I turned back, finishing the job of closing up the chassis and setting the DVR system back up where it belonged.   As I did so, Sally, as I came to call her, rose up and put her paws on my back.  I knew from having many dogs in the past, that this wasn’t a gesture of kindness or playing.  It was dominance and my nerves kind of ratcheted up a bit.  We had no back.  No taser, no gun, no truncheon, nothing.  Just hands and hands bled.  I remained calm and turned, gently pushing Sally back to the ground, she tried again, and I spoke a little sternly.   She must have gotten the message because she backed off a little.  Courtney, meanwhile, was more nervous.  She was, in fact, kind of freaking out because she hadn’t noticed Sally until she’d gotten up on her hind legs to give me a “hug.”  I could feel the tension in the air and my own anxiety increasing.  I really didn’t want this dog to suddenly feel threatened and defend her territory.  We were in her house.  Her world.  She was boss here.

I patted Sally on the back, again admiring the solidity of her but also the smoothness and warmth.  She then turned and walked into the back office a little way.  Turning around, she looked at me and I saw an opportunity.  I reached for the knob of the door to the back office and began pulling the door closed.  Sally gently reached up with her jaws and took hold of the sleeve of my shirt.  I pulled back a little but she was holding it very tightly.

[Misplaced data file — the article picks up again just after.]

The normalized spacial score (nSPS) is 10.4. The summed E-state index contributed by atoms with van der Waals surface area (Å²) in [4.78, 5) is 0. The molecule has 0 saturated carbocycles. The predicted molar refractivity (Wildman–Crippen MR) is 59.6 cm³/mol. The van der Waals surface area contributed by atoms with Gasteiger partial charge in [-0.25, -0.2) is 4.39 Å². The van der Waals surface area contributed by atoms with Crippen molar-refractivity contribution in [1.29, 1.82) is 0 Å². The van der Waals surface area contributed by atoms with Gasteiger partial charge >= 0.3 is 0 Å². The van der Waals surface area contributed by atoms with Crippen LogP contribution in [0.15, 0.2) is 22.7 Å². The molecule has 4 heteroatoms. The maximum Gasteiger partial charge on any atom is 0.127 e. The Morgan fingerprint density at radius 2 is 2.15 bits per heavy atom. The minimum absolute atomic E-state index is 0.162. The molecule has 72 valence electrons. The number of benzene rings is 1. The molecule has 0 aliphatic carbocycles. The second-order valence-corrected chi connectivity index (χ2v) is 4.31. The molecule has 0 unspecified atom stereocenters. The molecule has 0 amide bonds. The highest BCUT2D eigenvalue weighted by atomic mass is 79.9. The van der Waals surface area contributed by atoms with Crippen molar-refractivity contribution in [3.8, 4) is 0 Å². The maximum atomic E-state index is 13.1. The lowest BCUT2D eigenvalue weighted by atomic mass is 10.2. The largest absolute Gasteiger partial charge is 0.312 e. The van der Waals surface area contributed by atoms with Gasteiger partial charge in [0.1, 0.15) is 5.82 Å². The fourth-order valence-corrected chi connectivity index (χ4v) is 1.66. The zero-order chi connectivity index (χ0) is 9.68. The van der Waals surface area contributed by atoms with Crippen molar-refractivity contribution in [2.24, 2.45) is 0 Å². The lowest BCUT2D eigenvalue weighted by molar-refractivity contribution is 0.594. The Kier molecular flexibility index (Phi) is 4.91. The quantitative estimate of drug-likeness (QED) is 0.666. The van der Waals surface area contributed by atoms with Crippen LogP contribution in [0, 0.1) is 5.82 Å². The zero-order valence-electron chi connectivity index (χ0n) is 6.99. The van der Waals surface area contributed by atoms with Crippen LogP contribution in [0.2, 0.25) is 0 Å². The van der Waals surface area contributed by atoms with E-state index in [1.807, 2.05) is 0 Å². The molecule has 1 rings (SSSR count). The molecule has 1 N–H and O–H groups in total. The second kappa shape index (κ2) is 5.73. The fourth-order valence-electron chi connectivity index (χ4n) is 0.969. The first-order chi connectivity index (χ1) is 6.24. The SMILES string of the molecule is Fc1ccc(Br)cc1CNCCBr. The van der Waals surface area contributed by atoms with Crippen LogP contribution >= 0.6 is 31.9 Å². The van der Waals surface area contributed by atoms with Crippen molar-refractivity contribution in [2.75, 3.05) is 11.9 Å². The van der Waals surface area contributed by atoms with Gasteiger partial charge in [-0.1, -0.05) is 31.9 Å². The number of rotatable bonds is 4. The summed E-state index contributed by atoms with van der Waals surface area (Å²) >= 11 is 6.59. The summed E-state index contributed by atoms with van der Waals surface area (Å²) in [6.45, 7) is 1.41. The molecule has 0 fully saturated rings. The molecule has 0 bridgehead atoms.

Come play, Sally seemed to say.

     I can’t I’m working, I thought.  I need to get going.  Maybe some other time.

     Sally looked me in the eyes and I didn’t want to return the gaze long.  No sense in giving her the wrong impression.

     I want to show you my room, Sally’s eyes said.  Either that or I’m hungry.  I wasn’t really sure. 

I didn’t know if it would have been forever or just for a while.  As friendly as she was, Sally was a pit bull in a Motel owned by someone who needed her protection.  She was not going to be playful 100% of the time.

“She’s got my sleeve,” I said to Courtney, hoping my anxiety, which had now become more noticeable, wasn’t apparent in my voice.  Keep calm.  Keep calm.  It’s just a dog and she’s been friendly, I told himself. And then I was free. 

I remembered that dogs will lick their lips or turn away in order to defuse tension in other dogs.  I thought it possible that turning to say something to Courtney had indicated to Sally that I was trying to calm her down.  She may have gotten the message.  Something.  I pulled on the door slowly, Sally backed further into the back room and I was able to close the door completely.   I breathed a small sigh of relief.  I wasn’t terrified, but in such an unknown situation like this, and being so new to this world, a dog that was clearly a guard dog latched onto my sleeve was unnerving. I was relieved that I was able to contain things.  But I kind of felt bad, too.  Maybe Sally did just want to play.  Pit bull owners defend them as great dogs.  Sally did seem like a nice dog.  But I didn’t want to find out if it would go the other way.   That wasn’t in my job description.

Photo by Arttu Päivinen